Judge Nixes Nutter Administration Attempt To Tax Lap Dances at Strip Clubs
By Mike Dunn
PHILADELPHIA (CBS) -- The Nutter administration has lost in its legal battle to tax lap dances performed in the back rooms of strip clubs.
Lawyers for the city had gone before Common Pleas judge Ellen Ceisler, arguing that the city's Tax Review Board last year was wrong when it said the city's amusement tax was too vague to be applied to lap dances.
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But Judge Ceisler, ruling from the bench, today upheld the board and quickly threw out the appeal.
"The ruling is simply that the (tax) ordinance, as it exists, as it's currently worded, doesn't cover lap dances," says attorney George Bochetto (at left below), who represents two of the three clubs that were being taxed. "If the city wants to tax lap dances, they can go to City Council, ask City Council to amend the ordinance, and they can start imposing a tax on lap dances. Or anything else they want: karaoke songs, piano playing. Anything they want. But you have to put it in the ordinance. You just can't make it up as you go along."
Club Risqué and Cheerleaders, represented by Bochetto, faced tax bills totaling nearly $900,000. A third club, Delilah's, was assessed more than $630,000 in back taxes, interest, and penalties for lap dances.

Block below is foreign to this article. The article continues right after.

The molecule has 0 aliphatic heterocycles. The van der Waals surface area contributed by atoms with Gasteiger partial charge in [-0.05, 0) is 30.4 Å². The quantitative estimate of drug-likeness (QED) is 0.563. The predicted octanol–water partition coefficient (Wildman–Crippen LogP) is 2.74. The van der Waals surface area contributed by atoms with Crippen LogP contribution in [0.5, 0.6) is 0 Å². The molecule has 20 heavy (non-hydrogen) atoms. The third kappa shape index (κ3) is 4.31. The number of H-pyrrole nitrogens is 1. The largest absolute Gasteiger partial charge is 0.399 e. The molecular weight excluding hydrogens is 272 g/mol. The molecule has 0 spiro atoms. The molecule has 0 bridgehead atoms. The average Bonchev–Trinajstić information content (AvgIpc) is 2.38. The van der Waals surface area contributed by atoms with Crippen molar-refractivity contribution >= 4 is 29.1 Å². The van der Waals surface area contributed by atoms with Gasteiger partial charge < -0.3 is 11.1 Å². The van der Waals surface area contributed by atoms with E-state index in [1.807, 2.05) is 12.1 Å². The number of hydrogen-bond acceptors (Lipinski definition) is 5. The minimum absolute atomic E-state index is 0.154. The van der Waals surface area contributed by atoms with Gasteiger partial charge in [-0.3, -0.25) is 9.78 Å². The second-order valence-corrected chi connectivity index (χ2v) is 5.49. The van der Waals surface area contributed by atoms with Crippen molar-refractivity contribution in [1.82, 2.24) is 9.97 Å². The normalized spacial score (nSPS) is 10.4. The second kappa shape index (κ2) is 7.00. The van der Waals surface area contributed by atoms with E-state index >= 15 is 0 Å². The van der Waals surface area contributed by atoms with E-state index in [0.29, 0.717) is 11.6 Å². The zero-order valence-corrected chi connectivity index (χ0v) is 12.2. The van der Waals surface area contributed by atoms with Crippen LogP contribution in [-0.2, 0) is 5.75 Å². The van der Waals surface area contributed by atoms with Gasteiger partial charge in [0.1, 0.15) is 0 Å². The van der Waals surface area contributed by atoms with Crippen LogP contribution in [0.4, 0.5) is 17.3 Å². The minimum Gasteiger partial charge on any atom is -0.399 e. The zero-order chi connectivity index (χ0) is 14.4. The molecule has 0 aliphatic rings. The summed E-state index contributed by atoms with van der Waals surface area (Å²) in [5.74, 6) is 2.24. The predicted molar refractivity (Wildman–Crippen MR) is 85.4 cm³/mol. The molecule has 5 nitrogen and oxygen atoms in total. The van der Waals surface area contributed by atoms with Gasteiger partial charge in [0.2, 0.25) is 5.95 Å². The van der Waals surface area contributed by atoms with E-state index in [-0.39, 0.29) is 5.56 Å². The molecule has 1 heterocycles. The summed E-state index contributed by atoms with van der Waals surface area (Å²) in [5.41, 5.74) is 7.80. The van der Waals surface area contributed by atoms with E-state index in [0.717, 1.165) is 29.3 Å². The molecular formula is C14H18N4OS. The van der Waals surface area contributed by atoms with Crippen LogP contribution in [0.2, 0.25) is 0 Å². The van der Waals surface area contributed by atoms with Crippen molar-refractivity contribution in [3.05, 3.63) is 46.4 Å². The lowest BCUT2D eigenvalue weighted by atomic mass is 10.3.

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The Tax Review Board in October ruled that the amusement tax law is so vague that it can only be reasonably applied to a club's cover charge, not to other activities.
Delilah's attorney, Stephen Howard (right), was also gratified with the judge's swift ruling:
"I think the courts have essentially borne out our conclusions all along, that the city never really had a good case. The case never really should have even gone this far."
But the city has the right to continue the legal battle to Commonwealth Court. City solicitor Shelley Smith told KYW Newsradio this afternoon that the administration has not yet made a decision on an appeal.
Bochetto believes any further effort by the administration to tax lap dances would not sit well in any court.
"I think the swiftness of Judge Ceisler's ruling sends a message to the city that it's time to give it up," he said today. "It's time to call it a day."
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